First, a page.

Friedman died on June 3, 2020 at his home in Brooklyn.[6] He was 90, and had been suffering from neuropathy in the years leading up to his death. According to his son, Josh, the cause of death had not yet been determined.[1]

Novels[edit source | edit]

  • Stern (1962)[1]
  • A Mother's Kisses (1964)[1]
  • The Dick (1970)[1]
  • About Harry Towns (1974)[1]
  • Tokyo Woes (1985)[1]
  • The Current Climate (1989)[1]
  • A Father's Kisses (1996)[1]
  • Violencia!: A Musical Novel (2002)[8]

Short fiction[edit source | edit]

  • Black Humor (1965) (editor)[1]
  • Black Angels: Stories (1966)[1]
  • Far from the City of Class (1963)[9]
  • Let's Hear It for a Beautiful Guy (1984)[9]
  • The Collected Short Fiction of Bruce Jay Friedman (1995)[9]
  • Sexual Pensees (with Andre Barbe) (2006)[10]
  • Three Balconies: Stories and a Novella (2008)[11]

Filmography[edit source | edit]

Plays[edit source | edit]

Non-fiction[edit source | edit]

  • The Rascal's Guide (editor and contributor) (1959)[18]
  • The Lonely Guy's Book of Life (1978)[1][7]
  • Even the Rhinos Were Nymphos (2000)[9]
  • The Slightly Older Guy (2001)[9]
  • Lucky Bruce: A Literary Memoir (2011)[1][7]

References[edit source | edit]

  1. 1.00 1.01 1.02 1.03 1.04 1.05 1.06 1.07 1.08 1.09 1.10 1.11 1.12 1.13 1.14 1.15 1.16 1.17 1.18 1.19 1.20 1.21 1.22 1.23 1.24 1.25 1.26 1.27 Weber, Bruce (June 3, 2020). "Bruce Jay Friedman, 90, Author With a Darkly Comic Worldview, Dies". The New York Times. Retrieved June 3, 2020.
  2. Taub, Michael; Shatzky, Joel (1997). Contemporary Jewish-American Novelists: A Bio-critical Sourcebook. Greenwood. pp. 92–96. ISBN 978-0313294624. Friedman.
  3. Greenfield, Josh. "Bruce Jay Friedman Is Hanging by His Thumbs", The New York Times, January 14, 1968. Accessed September 15, 2009. "While attending DeWitt Clinton High School, Friedman became interested in writing for the first time."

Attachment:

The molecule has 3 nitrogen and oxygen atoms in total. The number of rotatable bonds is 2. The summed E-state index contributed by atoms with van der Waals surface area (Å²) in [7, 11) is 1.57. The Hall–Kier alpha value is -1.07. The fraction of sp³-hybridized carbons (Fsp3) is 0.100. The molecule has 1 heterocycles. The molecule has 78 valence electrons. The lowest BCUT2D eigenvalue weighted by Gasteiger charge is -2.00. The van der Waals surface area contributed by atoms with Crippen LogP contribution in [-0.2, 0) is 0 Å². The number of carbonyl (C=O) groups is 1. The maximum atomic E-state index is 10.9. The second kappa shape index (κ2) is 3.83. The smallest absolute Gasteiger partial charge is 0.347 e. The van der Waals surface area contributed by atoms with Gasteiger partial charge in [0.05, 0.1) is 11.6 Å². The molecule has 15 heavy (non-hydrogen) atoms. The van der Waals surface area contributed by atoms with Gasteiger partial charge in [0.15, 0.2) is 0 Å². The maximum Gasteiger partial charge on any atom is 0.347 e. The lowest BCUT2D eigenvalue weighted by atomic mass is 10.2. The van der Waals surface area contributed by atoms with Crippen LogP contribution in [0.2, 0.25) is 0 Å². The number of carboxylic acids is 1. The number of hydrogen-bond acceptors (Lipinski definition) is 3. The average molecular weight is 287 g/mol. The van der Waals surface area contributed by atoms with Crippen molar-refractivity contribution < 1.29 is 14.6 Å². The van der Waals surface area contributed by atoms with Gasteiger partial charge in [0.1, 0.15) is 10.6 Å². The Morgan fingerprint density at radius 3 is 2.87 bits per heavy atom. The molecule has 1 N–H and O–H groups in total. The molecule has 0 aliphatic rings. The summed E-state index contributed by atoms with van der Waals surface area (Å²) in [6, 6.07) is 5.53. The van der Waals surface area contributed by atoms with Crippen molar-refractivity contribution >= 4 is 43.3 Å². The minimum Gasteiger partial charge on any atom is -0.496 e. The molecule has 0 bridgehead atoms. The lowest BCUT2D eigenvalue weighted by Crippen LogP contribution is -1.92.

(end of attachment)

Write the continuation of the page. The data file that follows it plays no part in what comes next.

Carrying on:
4. "Biblioasis site for Lucky Bruce" "Archived copy". Archived from the original on 2011-10-16. Retrieved 2011-11-15.CS1 maint: archived copy as title (link) Accessed November 5, 2011.
  5. "Leaping Lion Books Blog" [1] Accessed November 5, 2011.
  6. 6.0 6.1 6.2 6.3 Italie, Hillel (June 3, 2020). "'Splash,' 'Stern' writer Bruce Jay Friedman dead at 90". Associated Press. Retrieved June 4, 2020.
  7. 7.0 7.1 7.2 7.3 Leland, John (October 7, 2011). "Inside Bruce Jay Friedman's Pulp Arcadia". The New York Times. Retrieved June 3, 2020.
  8. Friedman, Bruce Jay (2001). Violencia!: A Musical Novel. Grove Press. ISBN 9780802138750.
  9. 9.0 9.1 9.2 9.3 9.4 Marin, Rick (November 12, 2000). "Out and About With the Once But No Longer So Lonely Guy". The New York Times. Retrieved June 5, 2020.
  10. Friedman, Bruce Jay (2006). Sexual Pensees. Playboy Press. ISBN 9780802138750.
  11. Taylor, Charles (December 19, 2008). "Last of the Summer Wine". The New York Times. Retrieved June 5, 2020.
  12. Terrace, Vincent (January 17, 2020). Encyclopedia of Television Pilots: 2,470 Films Broadcast 1937–2019, 2d ed. McFarland. p. 243. ISBN 9781476638102.
  13. Powell, Larry; Garrett, Tom (December 19, 2013). The Films of John G. Avildsen: Rocky, The Karate Kid and Other Underdogs. McFarland. p. 243. ISBN 9780786490479.
  14. McNary, Dave (June 3, 2020). "Bruce Jay Friedman, Oscar-Nominated Screenwriter of 'Splash,' Dies at 90". Variety. Retrieved June 4, 2020.
  15. Matheson, Whitney (April 23, 2013). "Have you seen Michael Cera's new short film?". USA Today. Retrieved June 4, 2020.
  16. Canby, Vincent (January 24, 1995). "Theater Review: Have You Spoken to Any Jews Lately?". The New York Times. Retrieved June 4, 2020.
  17. Friedman, Bruce Jay (2012). 3.1 Plays. Leaping Lion Books. ISBN 9780987824103.
  18. Friedman, Bruce Jay (1959). The Rascal's Guide. Zenith Books.

External links[edit source | edit]

Template:National Society of Film Critics Award for Best Screenplay